Beatrix Potter: Drawn to Nature

Images above: Beatrix Potter- Drawn to Nature cover; Beatrix Potter’s sketchbook, aged 8

V&A curator Annemarie Bilclough at the Chiswick Book Festival

Beatrix Potter was not just the writer and illustrator of cute story books for children, but a serious scientist and conservationist as well as a gentlewoman farmer. This less known side to her is explored in an exhibition at the V&A which continues until Sunday 8 January.

Curator of the exhibition and co-author of a beautiful coffee table book to accompany it, Annemarie Bilclough, spoke at the Chiswick Book Festival and showed some of the drawings and research they had unearthed in the course of putting together the exhibition.

Beatrix Potter: Drawn to Nature, by Annemarie Bilclough, Richard Fortey, Sarah Glenn, Emma Laws and Liz Hunter MacFarlane explores Beatrix Potter’s achievements as a storyteller, artist, and naturalist.

As a storyteller, her characters – Peter Rabbit, Squirrel Nutkin, Jemima Puddleduck – have delighted children and their parents for over a century. The narratives and her characters’ foibles and personalities have made them enduring best sellers.

Images above: Peter Rabbit; Artwork for The Tale of Squirrel Nutkin

Beatrix Potter the naturalist, scientist and conservationist

It is the illustrations which make them so memorable and the authors argue it was because she was so knowledgeable as a naturalist and scientist that her drawings were so realistic. She may have anthropomorphised her creatures but they were anatomically correct.

‘A creative pioneer and determined entrepreneur, she combined scientific observation with imaginative storytelling.’

The book is illustrated with her exquisite botanical drawings, humorous illustrated letters to friends, Lake District landscapes, and rarely seen photographs.

‘Potter had a passion for nature that influenced her many achievements as a naturalist, artist, storyteller, and later in life as a fervent conservationist and “gentlewoman” farmer. This book sheds light upon the connections between her art, entrepreneurial success, and legacy in preservation.’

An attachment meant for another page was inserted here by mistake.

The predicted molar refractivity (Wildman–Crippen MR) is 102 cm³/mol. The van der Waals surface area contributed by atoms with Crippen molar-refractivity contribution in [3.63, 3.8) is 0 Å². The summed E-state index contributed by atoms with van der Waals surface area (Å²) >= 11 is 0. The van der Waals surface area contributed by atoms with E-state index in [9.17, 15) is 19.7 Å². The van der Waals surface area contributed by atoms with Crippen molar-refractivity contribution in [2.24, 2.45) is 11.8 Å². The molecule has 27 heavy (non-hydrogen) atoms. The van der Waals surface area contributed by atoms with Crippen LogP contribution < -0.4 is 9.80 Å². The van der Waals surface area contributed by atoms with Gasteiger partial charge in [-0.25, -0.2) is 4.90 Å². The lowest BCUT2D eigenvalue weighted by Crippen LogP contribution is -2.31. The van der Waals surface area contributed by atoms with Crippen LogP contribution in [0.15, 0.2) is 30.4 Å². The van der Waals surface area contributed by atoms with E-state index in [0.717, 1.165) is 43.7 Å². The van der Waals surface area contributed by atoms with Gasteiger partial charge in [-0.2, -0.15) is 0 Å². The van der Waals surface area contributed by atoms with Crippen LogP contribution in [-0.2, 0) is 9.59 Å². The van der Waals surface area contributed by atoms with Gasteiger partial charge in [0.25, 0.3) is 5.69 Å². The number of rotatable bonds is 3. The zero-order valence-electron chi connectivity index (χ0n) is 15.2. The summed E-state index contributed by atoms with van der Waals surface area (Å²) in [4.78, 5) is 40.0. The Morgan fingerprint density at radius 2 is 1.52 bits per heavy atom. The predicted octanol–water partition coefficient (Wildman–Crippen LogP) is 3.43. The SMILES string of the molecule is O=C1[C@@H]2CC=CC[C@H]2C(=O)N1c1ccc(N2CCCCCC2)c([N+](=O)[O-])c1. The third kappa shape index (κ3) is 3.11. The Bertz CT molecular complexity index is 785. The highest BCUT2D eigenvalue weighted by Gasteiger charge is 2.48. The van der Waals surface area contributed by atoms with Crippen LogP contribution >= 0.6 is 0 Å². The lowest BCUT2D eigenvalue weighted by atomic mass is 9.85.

Images above: Ground beetle, Beatrix Potter, 1887; Collector’s cabinet, National Trust

Annemarie Bilclough spoke about Potter’s progress from her childhood in South Kensington to her later years in the Lake District. She had an exceptional affinity with nature from a very early age.

She settled permanently in the Lake District in 1913 following her marriage to Lakeland solicitor William Heelis, having visited the area from the age of 16 with her parents. She had always enjoyed sketching the landscape.

In 1905, she purchased Hill Top Farm, situated by her favourite lake, Esthwaite Water and from this time she made many drawings of the area surrounding the farm.

She was highly entrepreneurial and as a conservationist had a profound impact on the preservation of the Lake District landscape.

Images above: The Mice at Work, Threading the Needle; The Rabbits’ Christmas Party; Three Little Mice Sat Down to Spin

Leslie Linder bequest gives the V&A the largest Beatrix Potter collection in the world

The V&A now looks after the largest collection of Beatrix Potter material in the world, thanks to a bequest from collector Leslie Linder, who did a lot of work himself decoding the cipher code she had invented when aged fifteen, and then used, between 1881 and 1897, to record 200,000 words of her private thoughts and observations.

Decoding Potter, including her secret journal, led to new discoveries about Beatrix Potter’s life and work.

Image above: Benjamin Bunny & Son, Greengrocers, 1891

Beatrix Potter – Drawn to Nature exhibition: V&A

Beatrix Potter – Drawn to Nature book: V&A

Our thanks to the V&A for allowing us to use the pictures.

Read more stories on The Chiswick Calendar

See also: Celebrating the Rock heritage of SW London

See also: Chiswick Book Festival 2022

See all the latest stories: Chiswick Calendar News & Features

Support The Chiswick Calendar

The Chiswick Calendar CIC is a community resource. Please support us by buying us the equivalent of a monthly cup of coffee (or more, if you insist). Click here to support us.

We publish a weekly newsletter and update the website with local news and information daily. We are editorially independent.

To subscribe to the weekly newsletter, go here.